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US Open Cup Memory Lane: Agony, Victory, & A Chest?

On a warm summer evening in 2001, a Chicago Fire legend was born during an US Open Cup match held at Wheaton College

Fresh from 2001 - the Amos 'Chesty' Magee game. So many Fire greats in this shot - Diego Gutierrez, Jesse Marsch, CJ Brown, Carlos Bocanegra, Jim Curtain from the days when our rosters were the object of envy around the league.
Fresh from 2001 - the Amos 'Chesty' Magee game. So many Fire greats in this shot - Diego Gutierrez, Jesse Marsch, CJ Brown, Carlos Bocanegra, Jim Curtain from the days when our rosters were the object of envy around the league.
Adam Merges

In the summer of 2001 I just finished my junior year of college, took my first trip overseas, and as a Chicago Fire supporter was enjoying a season that was consistent like the previous three. By the end of July, the Fire had a record in league play that nowadays can only be dreamed by the cf97 faithful - 12 wins, 3 ties and 3 losses through 18 games including one of the largest margins of victory to date in league play, when the Fire beat Kansas City 7-0 at Arrowhead Stadium. The previous season the Fire lost in the MLS Cup final to the Kansas City Wizards but ended up winning the US Open Cup versus the now defunct Miami Fusion. The team featured cf97 greats like Chris Armas, C.J. Brown, Peter Nowak, Carlos Bocanegra, Josh Wolff and Hristo Stoitchkov. All in all it was shaping up to be a fun season.

During the 2001 edition of the US Open Cup the Fire decided to host their US Open Cup quarterfinal match at Wheaton College. The opponent was the Pittsburgh Riverhounds of the old USL A-league, the same club CF97 will face in the fourth round tomorrow evening, now participants in USL Pro. The Fire reached the quarterfinals by beating the Kansas City Wizards in the round of 16 the San Diego Flash the round before. The Riverhounds beat the Colorado Rapids and the El Paso Patriots in order to reach the quarterfinals.

It was a warm Tuesday at the end of July not very many clouds in the sky. The game day began like many others during that season, get off of work and meet up with friends to cook out and have a few beers before kickoff. Since I was living in Batavia at the time we held our pregame festivities at a friend's house as the drive to Wheaton was only 15 minutes. I arrived about 45 minutes before kickoff and found a spot to stand by one corner of the field with the rest of the Barnburners 1871 and Fire Ultras '98. When we saw the starting lineup we knew it was a prototypical Bob Bradley starting lineup for an Open Cup game. Mainly starters with a few subs filling in but always putting the best team out on the field no matter the competition. Zach Thornton in net, a back line that featured CJ Brown, Jim Curtin, Evan Whitfield and Diego Gutierrez. In the middle was Jesse Marsch, Chris Armas, Dema Kovalenko, and Sergi Daniv who were feeding the strike partnership of Jamar Beasley and Hristo Stoitchkov.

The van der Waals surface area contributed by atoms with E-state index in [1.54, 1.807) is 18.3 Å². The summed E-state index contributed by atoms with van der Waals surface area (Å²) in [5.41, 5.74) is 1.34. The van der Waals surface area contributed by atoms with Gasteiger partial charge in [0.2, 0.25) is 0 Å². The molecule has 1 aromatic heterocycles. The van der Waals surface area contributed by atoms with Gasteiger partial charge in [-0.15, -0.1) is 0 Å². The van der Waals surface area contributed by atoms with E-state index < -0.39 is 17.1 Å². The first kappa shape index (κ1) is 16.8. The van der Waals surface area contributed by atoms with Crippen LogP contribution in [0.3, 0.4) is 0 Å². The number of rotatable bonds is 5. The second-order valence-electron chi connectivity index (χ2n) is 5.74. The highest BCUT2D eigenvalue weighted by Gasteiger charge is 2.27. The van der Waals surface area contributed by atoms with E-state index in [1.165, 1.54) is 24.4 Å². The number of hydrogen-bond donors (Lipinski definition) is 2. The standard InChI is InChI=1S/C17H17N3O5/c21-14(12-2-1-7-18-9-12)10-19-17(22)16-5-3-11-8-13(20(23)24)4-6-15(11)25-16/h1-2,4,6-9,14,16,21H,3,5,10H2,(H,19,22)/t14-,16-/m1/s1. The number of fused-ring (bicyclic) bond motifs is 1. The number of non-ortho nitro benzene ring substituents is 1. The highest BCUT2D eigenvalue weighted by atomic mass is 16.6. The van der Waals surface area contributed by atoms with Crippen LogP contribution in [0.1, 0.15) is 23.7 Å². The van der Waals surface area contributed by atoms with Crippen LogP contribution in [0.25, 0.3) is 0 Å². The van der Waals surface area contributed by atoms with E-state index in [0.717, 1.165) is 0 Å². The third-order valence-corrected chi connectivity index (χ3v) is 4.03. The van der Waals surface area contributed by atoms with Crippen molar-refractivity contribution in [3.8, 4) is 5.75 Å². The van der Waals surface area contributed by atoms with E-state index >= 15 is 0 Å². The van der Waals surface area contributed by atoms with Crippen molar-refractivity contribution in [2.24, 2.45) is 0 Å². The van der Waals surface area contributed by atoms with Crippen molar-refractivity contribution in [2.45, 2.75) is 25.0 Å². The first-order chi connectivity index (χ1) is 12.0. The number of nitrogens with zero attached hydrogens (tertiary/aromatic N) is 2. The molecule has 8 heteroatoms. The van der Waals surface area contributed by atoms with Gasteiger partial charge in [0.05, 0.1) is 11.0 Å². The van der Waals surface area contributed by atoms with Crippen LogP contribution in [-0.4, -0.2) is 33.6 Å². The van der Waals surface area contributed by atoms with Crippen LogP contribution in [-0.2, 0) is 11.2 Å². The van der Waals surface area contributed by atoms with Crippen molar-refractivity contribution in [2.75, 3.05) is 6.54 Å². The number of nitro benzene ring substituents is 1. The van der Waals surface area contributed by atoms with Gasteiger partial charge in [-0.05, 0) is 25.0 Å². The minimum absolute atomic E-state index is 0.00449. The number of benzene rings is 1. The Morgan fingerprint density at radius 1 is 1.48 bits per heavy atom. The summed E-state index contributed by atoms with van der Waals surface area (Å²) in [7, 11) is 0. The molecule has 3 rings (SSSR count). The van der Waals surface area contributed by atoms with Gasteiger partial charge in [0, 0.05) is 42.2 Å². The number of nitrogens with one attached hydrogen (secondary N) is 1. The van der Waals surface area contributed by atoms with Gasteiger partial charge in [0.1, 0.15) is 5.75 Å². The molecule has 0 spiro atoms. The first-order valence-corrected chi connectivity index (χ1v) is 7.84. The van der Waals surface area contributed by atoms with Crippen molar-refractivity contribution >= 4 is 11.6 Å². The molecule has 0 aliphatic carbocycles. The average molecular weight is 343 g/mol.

We all thought that the Fire would be able to easily beat the lower-league opponent. Then the match kicked off and before you know it, former Miami Fusion striker Welton had put Pittsburgh in front just nine minutes in. After Kovalenko was brought down in the 18-yard box, Stoitchkov was able to level the score. It wasn't until early in the second half that the Fire were able to take the lead through a beauty strike from Dema Kovalenko. We all thought, "Here comes the semi-finals" and that the Fire were going to ride out the win. That was until former Fire midfielder, Paul Dougherty, lined up a looping ball that found its way over Thornton to even up the score.

So they went into sudden death extra time and a legend was born. As the Fire peppered the Riverhounds goal with shot after shot in order to end the tie, it wasn't until the 111th minute when Sergi Daniv found some open space on the right side and was able to send a cross into the mixer.

What happened next would be written into Fire lore. As the ball came in it took one bounce off the turf and find its way to an on rushing Amos Magee. The thing is is that the ball was a tweener, skidding just a couple feet off the ground. Magee was not able to get his foot on the ball nor his head, so he improvised, putting the ball past Randy Dedini in the Pittsburgh net by using his chest.

Since that warm July night in Wheaton Illinois the legend of Amos "Chesty" Magee  was born and will forever live in the memories of all who were present that night, and of Fire fans who've shared the tale onward.